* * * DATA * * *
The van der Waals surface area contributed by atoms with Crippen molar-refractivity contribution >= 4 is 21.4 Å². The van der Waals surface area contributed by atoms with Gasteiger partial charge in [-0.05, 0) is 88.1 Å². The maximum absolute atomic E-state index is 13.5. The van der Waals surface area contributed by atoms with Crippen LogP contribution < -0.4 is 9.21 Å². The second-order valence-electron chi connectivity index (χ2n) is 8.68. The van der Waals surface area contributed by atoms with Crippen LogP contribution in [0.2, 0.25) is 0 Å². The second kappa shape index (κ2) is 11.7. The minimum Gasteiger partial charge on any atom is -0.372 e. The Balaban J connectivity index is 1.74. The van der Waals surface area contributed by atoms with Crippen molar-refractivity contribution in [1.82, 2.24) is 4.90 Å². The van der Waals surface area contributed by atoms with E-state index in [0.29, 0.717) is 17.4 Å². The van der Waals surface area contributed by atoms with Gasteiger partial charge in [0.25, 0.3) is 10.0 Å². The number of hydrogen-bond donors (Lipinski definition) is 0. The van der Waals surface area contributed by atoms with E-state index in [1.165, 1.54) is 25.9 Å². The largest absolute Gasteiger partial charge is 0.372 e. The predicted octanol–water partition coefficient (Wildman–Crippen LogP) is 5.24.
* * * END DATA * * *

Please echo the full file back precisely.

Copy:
The van der Waals surface area contributed by atoms with Crippen molar-refractivity contribution >= 4 is 21.4 Å². The van der Waals surface area contributed by atoms with Gasteiger partial charge in [-0.05, 0) is 88.1 Å². The maximum absolute atomic E-state index is 13.5. The van der Waals surface area contributed by atoms with Crippen LogP contribution < -0.4 is 9.21 Å². The second-order valence-electron chi connectivity index (χ2n) is 8.68. The van der Waals surface area contributed by atoms with Crippen LogP contribution in [0.2, 0.25) is 0 Å². The second kappa shape index (κ2) is 11.7. The minimum Gasteiger partial charge on any atom is -0.372 e. The Balaban J connectivity index is 1.74. The van der Waals surface area contributed by atoms with Crippen molar-refractivity contribution in [1.82, 2.24) is 4.90 Å². The van der Waals surface area contributed by atoms with E-state index in [0.29, 0.717) is 17.4 Å². The van der Waals surface area contributed by atoms with Gasteiger partial charge in [0.25, 0.3) is 10.0 Å². The number of hydrogen-bond donors (Lipinski definition) is 0. The van der Waals surface area contributed by atoms with E-state index in [1.165, 1.54) is 25.9 Å². The largest absolute Gasteiger partial charge is 0.372 e. The predicted octanol–water partition coefficient (Wildman–Crippen LogP) is 5.24.